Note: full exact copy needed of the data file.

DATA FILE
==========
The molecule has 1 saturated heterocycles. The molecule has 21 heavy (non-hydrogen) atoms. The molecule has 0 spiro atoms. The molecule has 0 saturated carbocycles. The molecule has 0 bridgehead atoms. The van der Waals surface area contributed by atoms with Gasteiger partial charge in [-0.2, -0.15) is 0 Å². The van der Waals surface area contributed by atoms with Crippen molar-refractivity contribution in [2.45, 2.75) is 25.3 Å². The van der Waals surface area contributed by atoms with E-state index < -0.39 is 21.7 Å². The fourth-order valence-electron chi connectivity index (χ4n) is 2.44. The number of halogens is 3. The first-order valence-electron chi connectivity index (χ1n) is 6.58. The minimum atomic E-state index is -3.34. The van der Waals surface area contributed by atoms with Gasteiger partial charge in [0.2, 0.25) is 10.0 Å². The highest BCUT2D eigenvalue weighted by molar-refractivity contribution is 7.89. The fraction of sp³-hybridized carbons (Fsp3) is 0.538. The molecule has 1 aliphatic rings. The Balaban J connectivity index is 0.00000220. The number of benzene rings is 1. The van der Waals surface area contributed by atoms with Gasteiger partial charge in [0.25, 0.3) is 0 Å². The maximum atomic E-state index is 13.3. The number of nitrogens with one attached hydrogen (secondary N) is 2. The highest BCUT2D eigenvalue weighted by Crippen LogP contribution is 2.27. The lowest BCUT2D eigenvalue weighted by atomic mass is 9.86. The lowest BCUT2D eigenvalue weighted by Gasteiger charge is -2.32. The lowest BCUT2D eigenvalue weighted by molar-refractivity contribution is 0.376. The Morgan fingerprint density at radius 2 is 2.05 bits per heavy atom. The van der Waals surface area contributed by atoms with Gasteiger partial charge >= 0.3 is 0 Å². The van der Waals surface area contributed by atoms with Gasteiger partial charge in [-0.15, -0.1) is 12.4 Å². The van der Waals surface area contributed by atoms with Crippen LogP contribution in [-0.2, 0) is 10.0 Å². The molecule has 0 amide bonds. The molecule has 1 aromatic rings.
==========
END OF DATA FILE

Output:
The molecule has 1 saturated heterocycles. The molecule has 21 heavy (non-hydrogen) atoms. The molecule has 0 spiro atoms. The molecule has 0 saturated carbocycles. The molecule has 0 bridgehead atoms. The van der Waals surface area contributed by atoms with Gasteiger partial charge in [-0.2, -0.15) is 0 Å². The van der Waals surface area contributed by atoms with Crippen molar-refractivity contribution in [2.45, 2.75) is 25.3 Å². The van der Waals surface area contributed by atoms with E-state index < -0.39 is 21.7 Å². The fourth-order valence-electron chi connectivity index (χ4n) is 2.44. The number of halogens is 3. The first-order valence-electron chi connectivity index (χ1n) is 6.58. The minimum atomic E-state index is -3.34. The van der Waals surface area contributed by atoms with Gasteiger partial charge in [0.2, 0.25) is 10.0 Å². The highest BCUT2D eigenvalue weighted by molar-refractivity contribution is 7.89. The fraction of sp³-hybridized carbons (Fsp3) is 0.538. The molecule has 1 aliphatic rings. The Balaban J connectivity index is 0.00000220. The number of benzene rings is 1. The van der Waals surface area contributed by atoms with Gasteiger partial charge in [0.25, 0.3) is 0 Å². The maximum atomic E-state index is 13.3. The number of nitrogens with one attached hydrogen (secondary N) is 2. The highest BCUT2D eigenvalue weighted by Crippen LogP contribution is 2.27. The lowest BCUT2D eigenvalue weighted by atomic mass is 9.86. The lowest BCUT2D eigenvalue weighted by Gasteiger charge is -2.32. The lowest BCUT2D eigenvalue weighted by molar-refractivity contribution is 0.376. The Morgan fingerprint density at radius 2 is 2.05 bits per heavy atom. The van der Waals surface area contributed by atoms with Gasteiger partial charge >= 0.3 is 0 Å². The van der Waals surface area contributed by atoms with Gasteiger partial charge in [-0.15, -0.1) is 12.4 Å². The van der Waals surface area contributed by atoms with Crippen LogP contribution in [-0.2, 0) is 10.0 Å². The molecule has 0 amide bonds. The molecule has 1 aromatic rings.